They set up their business on Instagram. Then the platform changed

“It started much faster than I expected,” he said. The Midnight Tokar Vintage account has amassed nearly 6,000 followers since its launch in September 2020 and has launched a second account focused on resale clothing. Tokar, a 30-year-old single mother living in New York City, managed to turn her Instagram store into a full-time source of income about a year ago, despite a relatively modest following.

But lately, her posts haven’t been reaching most of her followers and regular customers, which has meant items are selling much more slowly, issues that Instagram thinks may be related to recent changes to its platform. “Things don’t show up. … months later I’m still getting messages [posting something] It’s like, ‘Oh my god, I’ve never seen that,'” Tokar said.
He is not alone. As Instagram increasingly prioritizes videos and suggested posts in users’ feeds to keep up with rival TikTok, some small businesses built on the platform are struggling to reach their followers, facing declining engagement and saying they’re worried. about the future of their business. Some small business owners have joined users in the petition calling for “Rebuild Instagram,” which has garnered more than 300,000 signatures since it started last month. Others have expressed their concerns in posts and stories directly on the platform.

Liz Gross, who has been in business since 2011, said, “I still have a basic customer base… She sells old fashioned through her Xtabay Vintage account. Gross said 98% of her business came from the platform after her physical store closed during the pandemic.

Concerns among small business owners are part of a larger backlash to Instagram’s changes, which some users say is moving away from the app’s photo-sharing legacy and making it harder to connect with the communities they’ve spent years building on the platform. Many users have complained that they are much more likely to see suggested posts, ads, and Reels (Instagram’s short video response to TikTok) that they may or may not be interested in anymore, rather than seeing their friend’s posts in their feed.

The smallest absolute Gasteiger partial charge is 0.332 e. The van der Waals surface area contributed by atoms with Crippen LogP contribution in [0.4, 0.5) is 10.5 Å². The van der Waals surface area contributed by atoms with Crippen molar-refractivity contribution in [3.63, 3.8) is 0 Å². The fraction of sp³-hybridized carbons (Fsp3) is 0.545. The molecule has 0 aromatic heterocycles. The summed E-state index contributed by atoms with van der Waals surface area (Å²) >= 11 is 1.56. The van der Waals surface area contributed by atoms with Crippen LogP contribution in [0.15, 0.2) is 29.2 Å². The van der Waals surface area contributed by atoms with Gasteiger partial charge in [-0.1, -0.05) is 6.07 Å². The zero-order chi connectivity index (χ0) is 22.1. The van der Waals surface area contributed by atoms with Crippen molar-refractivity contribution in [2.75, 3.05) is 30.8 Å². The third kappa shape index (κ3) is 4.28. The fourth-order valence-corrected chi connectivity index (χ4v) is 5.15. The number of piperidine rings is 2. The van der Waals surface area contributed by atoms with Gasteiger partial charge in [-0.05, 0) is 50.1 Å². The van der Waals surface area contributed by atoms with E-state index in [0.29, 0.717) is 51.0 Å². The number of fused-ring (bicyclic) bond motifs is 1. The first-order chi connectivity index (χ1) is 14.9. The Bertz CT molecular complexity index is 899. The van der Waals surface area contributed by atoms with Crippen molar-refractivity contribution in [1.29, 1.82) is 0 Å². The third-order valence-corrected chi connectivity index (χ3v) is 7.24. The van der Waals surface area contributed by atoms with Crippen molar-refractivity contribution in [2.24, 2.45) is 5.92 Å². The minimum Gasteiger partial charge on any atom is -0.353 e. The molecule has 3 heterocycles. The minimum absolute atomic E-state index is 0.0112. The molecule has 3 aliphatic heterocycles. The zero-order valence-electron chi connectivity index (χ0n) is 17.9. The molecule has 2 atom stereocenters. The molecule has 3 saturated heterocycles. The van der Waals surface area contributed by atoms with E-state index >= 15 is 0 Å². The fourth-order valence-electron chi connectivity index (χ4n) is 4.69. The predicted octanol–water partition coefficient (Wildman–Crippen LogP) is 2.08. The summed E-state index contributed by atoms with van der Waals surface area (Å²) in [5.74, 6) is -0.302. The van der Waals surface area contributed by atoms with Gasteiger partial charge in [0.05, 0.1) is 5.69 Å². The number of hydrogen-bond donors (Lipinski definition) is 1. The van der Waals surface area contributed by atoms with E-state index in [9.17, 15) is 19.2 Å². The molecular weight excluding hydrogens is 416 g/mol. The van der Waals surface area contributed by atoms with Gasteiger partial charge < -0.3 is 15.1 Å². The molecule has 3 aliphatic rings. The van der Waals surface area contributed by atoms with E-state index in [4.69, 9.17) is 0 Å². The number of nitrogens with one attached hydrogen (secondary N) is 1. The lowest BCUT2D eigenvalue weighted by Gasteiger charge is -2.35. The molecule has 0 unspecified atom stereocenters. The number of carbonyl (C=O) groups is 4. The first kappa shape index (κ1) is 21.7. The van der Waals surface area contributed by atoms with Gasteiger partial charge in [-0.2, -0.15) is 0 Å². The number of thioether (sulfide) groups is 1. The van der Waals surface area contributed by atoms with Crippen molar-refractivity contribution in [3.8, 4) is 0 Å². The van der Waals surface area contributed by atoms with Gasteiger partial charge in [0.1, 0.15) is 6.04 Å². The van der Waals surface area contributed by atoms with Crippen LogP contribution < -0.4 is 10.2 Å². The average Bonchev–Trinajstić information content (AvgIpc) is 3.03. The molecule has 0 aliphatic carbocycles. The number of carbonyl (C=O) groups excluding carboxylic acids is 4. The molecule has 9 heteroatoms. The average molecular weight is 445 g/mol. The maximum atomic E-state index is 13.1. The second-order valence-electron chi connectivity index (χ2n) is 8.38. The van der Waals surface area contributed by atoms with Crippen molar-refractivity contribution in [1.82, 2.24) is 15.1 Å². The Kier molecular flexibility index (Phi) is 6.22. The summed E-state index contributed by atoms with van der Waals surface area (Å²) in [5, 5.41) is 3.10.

After a wave of pullbacks last month, including from social media heavyweights like Kylie Jenner and Kim Kardashian, Instagram said it would temporarily roll back some updates. In an apparent effort to look more like TikTok, Instagram said it will pause the full-screen option it’s testing and reduce the number of suggested posts in users’ posts until it improves the algorithm that predicts what people want to see. . Still, Instagram head Adam Mosseri suggested that videos and suggested posts remain central to the app’s future.

In response to questions about small business owners’ concerns, Anne Yeh, spokesperson for Instagram’s parent company Meta, reiterated that Instagram is temporarily reducing the number of suggested posts in users’ feeds in response to user feedback. “We know changes to the app can be a regulation and we believe Instagram should evolve as the world changes, but we want to take the time to make sure we’re getting it right,” Yeh said in a statement. she said.

Mosseri said the move to more recommended content is aimed at helping creators on the platform — suggesting that users will be more likely to discover something they haven’t been following before. But some business owners say it’s more important for their posts to reach people who choose to follow them.

“There are people who write to me and say they never see my posts anymore and wonder if I’m still posting,” said Gross, who usually shares multiple posts each day for his 166,000 followers. “Only a tiny fraction of those who follow me actually see them.”